and on Augst 1st we camped at the foot of chimney Rock[.] this is a large mound with a rock Sticking up in the center like a chimney about two hundred and fifty feet high[.] here maney of our camp went on to the top of the mound and found the names of Some of the pionears that was a head of us for they had grass there[.] Some time before here my husband rote his name on the rock with red keal[,] allso my name and names of his other wives that was with us and our childrens names[.] we left and traveld on and came in Sight of Larama [Laramie] peak[.] we then began to cheer up thinking we ware gitting nearer our jearneys end for we had word from president young and Kimball telling us to cheer up and it would not be long before we would find a resting place

on the 5th of August we camped opasite Larama [Laramie] fort[.] crossed over the river and traveld on the west Side

and on the tenth we Struck the black hills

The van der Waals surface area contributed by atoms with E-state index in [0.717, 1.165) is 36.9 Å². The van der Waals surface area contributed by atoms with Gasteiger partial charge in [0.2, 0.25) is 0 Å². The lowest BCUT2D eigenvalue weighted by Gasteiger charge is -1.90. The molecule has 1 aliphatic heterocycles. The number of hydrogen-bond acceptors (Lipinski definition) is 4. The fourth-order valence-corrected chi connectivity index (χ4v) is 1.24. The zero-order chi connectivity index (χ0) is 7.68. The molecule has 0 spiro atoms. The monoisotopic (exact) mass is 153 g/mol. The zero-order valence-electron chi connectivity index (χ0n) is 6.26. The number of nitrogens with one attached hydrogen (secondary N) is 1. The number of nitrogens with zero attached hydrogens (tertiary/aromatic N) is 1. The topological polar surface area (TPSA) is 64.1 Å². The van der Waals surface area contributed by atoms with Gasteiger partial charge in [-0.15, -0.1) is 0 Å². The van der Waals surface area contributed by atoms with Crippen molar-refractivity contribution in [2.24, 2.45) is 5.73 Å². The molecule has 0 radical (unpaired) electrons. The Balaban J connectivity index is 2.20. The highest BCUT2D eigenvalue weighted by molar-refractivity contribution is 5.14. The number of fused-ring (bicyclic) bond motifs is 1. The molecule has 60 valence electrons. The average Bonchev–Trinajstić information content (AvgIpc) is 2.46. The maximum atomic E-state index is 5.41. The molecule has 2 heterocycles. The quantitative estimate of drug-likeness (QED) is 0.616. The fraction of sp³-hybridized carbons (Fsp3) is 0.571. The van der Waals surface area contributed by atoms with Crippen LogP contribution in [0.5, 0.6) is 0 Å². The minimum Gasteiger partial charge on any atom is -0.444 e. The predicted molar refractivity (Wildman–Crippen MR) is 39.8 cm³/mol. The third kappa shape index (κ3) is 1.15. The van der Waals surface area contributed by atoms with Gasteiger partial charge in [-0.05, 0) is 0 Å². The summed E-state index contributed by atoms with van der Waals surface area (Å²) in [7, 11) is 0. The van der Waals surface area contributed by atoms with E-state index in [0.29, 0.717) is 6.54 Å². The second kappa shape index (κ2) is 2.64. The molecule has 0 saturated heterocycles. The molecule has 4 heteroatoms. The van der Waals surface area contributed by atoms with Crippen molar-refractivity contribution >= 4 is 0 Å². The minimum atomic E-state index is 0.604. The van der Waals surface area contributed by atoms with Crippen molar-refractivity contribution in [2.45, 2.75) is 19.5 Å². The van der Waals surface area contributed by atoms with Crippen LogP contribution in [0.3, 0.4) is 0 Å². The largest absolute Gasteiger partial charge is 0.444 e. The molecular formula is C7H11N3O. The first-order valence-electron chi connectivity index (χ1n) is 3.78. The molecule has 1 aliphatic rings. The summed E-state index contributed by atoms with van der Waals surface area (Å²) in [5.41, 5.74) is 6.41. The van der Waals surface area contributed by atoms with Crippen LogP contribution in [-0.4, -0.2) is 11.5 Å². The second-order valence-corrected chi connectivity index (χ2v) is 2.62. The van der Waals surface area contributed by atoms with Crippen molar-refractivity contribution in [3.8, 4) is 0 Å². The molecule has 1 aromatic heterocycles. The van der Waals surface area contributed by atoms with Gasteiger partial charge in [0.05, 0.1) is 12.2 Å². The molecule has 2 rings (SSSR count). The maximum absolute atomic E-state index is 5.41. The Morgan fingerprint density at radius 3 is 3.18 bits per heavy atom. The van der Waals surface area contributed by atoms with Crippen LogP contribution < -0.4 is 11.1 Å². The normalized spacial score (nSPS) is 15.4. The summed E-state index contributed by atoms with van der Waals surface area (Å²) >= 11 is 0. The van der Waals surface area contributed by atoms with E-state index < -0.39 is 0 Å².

and on the 12th we camped on harse Shoe [Horseshoe] creek[.] found a nice coald Spring of good watter[.] it was named by the pionear that was a head of us and called Kimballs Springs[.] about this time we ware having verry warm wether[.] So much So that us wimon got verry much Sunbernd[.] we had Sand and dust rocks and hills to pass over and Sometimes ware worn out and verry tired but not So much So as our brethern that had to walk most of the time and drive teams and Stand guard at night[.] O what a time we all had crossing the plaines from Nauvoo to Salt Lake City[.] when I now See those brethern and Sisters come to these valleys riding in cars in the Shade and that too in one third Shorter time than we ware coming and when they git here have Something nice to eat and plenty in the land and then hear them complain of hard times[,] I think they ought to have at least about 2 weeks of expearence Such as the brothers and Sisters had when we came[.] then perhapse they would feel more thankfull and would not feel to complain as I have heard maney do[.] for when we came there was no one to welcom us with potatoes[,] fat[,] beef[,] honey[,] butter and all the good things that the country could produce[.] no we could have nothing of the kind but yet we felt to thank the Lord for proticting us to where we could rest in peace